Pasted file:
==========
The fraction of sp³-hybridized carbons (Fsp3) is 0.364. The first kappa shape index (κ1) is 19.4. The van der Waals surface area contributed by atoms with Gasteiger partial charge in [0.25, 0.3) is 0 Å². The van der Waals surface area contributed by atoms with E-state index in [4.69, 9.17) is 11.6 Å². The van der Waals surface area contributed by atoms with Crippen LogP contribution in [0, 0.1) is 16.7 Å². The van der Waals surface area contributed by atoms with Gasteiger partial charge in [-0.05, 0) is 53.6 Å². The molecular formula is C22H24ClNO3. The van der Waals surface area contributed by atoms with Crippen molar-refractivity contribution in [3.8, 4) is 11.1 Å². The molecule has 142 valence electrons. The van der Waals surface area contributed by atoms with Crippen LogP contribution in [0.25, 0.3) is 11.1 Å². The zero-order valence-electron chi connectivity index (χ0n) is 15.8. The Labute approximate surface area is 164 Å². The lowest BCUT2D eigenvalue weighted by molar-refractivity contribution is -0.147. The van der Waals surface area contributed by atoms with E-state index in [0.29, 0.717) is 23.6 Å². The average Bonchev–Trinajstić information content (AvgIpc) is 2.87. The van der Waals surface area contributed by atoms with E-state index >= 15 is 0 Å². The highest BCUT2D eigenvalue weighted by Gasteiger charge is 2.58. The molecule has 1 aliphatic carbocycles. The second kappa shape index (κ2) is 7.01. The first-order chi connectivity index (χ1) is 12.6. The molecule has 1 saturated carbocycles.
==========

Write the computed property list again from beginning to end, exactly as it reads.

The fraction of sp³-hybridized carbons (Fsp3) is 0.364. The first kappa shape index (κ1) is 19.4. The van der Waals surface area contributed by atoms with Gasteiger partial charge in [0.25, 0.3) is 0 Å². The van der Waals surface area contributed by atoms with E-state index in [4.69, 9.17) is 11.6 Å². The van der Waals surface area contributed by atoms with Crippen LogP contribution in [0, 0.1) is 16.7 Å². The van der Waals surface area contributed by atoms with Gasteiger partial charge in [-0.05, 0) is 53.6 Å². The molecular formula is C22H24ClNO3. The van der Waals surface area contributed by atoms with Crippen molar-refractivity contribution in [3.8, 4) is 11.1 Å². The molecule has 142 valence electrons. The van der Waals surface area contributed by atoms with Crippen LogP contribution in [0.25, 0.3) is 11.1 Å². The zero-order valence-electron chi connectivity index (χ0n) is 15.8. The Labute approximate surface area is 164 Å². The lowest BCUT2D eigenvalue weighted by molar-refractivity contribution is -0.147. The van der Waals surface area contributed by atoms with E-state index in [0.29, 0.717) is 23.6 Å². The average Bonchev–Trinajstić information content (AvgIpc) is 2.87. The van der Waals surface area contributed by atoms with E-state index >= 15 is 0 Å². The highest BCUT2D eigenvalue weighted by Gasteiger charge is 2.58. The molecule has 1 aliphatic carbocycles. The second kappa shape index (κ2) is 7.01. The first-order chi connectivity index (χ1) is 12.6. The molecule has 1 saturated carbocycles.